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I was just wondering what the real prerequisites are for reading Qing Liu's 'Algebraic Geometry and Arithmetic Curves', and if it is a good first book on the subject. In his preface he states that the prerequisites are few and any graduate student possesses the background necessary to read it, but this being algebraic geometry I am reticent to believe him. For example, does he assume knowledge of Differential geometry? Algebraic Topology? I expect that he assumes commutative algebra, but at what level? Anyways, for people that have read him, please share your thoughts/comments on this.

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No differential geometry or algebraic topology is necessary, though the former might help with motivation for some things, depending upon your mathematical inclinations. You need to know basic graduate abstract algebra (he develops most of the commutative algebra he needs so you don't need to know that in advance) and you need to know some basic point set topology (definition of a topological space, continuous map, Hausdorff, not much more). That's it. For serious.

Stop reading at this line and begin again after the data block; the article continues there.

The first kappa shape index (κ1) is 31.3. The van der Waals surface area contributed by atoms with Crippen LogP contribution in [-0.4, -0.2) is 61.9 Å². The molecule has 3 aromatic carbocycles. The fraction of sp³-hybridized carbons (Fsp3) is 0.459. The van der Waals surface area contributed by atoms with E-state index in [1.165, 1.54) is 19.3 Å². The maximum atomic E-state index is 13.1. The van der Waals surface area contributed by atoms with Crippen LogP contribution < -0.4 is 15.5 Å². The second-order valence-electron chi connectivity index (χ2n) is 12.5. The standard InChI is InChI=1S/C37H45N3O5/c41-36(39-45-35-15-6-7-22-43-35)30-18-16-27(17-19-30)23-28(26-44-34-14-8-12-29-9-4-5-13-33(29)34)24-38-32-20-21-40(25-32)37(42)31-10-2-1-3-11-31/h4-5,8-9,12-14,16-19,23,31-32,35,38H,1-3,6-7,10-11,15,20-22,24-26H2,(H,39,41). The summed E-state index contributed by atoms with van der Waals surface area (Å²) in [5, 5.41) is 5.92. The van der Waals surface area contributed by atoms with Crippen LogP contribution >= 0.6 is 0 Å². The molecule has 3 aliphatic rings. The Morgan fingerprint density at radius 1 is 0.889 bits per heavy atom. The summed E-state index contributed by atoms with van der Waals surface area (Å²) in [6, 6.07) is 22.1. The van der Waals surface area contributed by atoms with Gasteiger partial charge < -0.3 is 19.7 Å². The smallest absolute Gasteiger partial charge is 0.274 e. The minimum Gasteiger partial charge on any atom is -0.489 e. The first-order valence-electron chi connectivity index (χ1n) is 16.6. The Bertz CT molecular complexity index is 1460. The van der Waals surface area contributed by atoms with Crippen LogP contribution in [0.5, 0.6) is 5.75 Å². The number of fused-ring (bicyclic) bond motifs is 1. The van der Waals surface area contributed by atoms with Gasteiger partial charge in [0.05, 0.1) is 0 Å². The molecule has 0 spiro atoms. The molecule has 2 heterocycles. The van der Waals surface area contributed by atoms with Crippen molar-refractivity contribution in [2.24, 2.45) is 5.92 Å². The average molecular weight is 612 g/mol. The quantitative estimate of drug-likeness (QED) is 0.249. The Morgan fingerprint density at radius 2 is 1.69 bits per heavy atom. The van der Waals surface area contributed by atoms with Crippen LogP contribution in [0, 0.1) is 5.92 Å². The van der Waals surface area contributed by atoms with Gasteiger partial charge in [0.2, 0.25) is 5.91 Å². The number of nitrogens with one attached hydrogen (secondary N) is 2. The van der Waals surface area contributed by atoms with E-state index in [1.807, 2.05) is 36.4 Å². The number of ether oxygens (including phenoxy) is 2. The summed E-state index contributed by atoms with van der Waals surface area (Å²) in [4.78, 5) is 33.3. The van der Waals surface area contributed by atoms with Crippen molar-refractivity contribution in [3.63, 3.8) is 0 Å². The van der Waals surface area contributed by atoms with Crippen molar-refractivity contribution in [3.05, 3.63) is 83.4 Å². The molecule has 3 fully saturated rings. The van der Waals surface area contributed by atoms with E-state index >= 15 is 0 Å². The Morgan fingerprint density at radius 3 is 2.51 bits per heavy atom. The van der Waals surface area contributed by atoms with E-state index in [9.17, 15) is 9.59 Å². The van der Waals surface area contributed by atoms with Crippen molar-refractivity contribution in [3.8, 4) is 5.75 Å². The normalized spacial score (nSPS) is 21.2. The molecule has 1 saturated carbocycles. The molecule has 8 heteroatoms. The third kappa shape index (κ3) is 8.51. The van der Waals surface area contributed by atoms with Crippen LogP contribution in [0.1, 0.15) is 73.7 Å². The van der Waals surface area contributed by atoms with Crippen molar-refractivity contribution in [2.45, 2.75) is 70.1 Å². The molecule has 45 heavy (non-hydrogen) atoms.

Would it help to already know some commutative algebra? Yeah, probably, but it's not essential by any means. Liu's is a remarkably self-contained book. I consider it to be an excellent first book on modern algebraic geometry. Whether or not you should first learn some classical algebraic geometry depends on you and your tastes. Liu does do some of that (algebraic sets) in the second chapter. Being familiar with the classical theory might help with motivation, but I don't think it's necessary.

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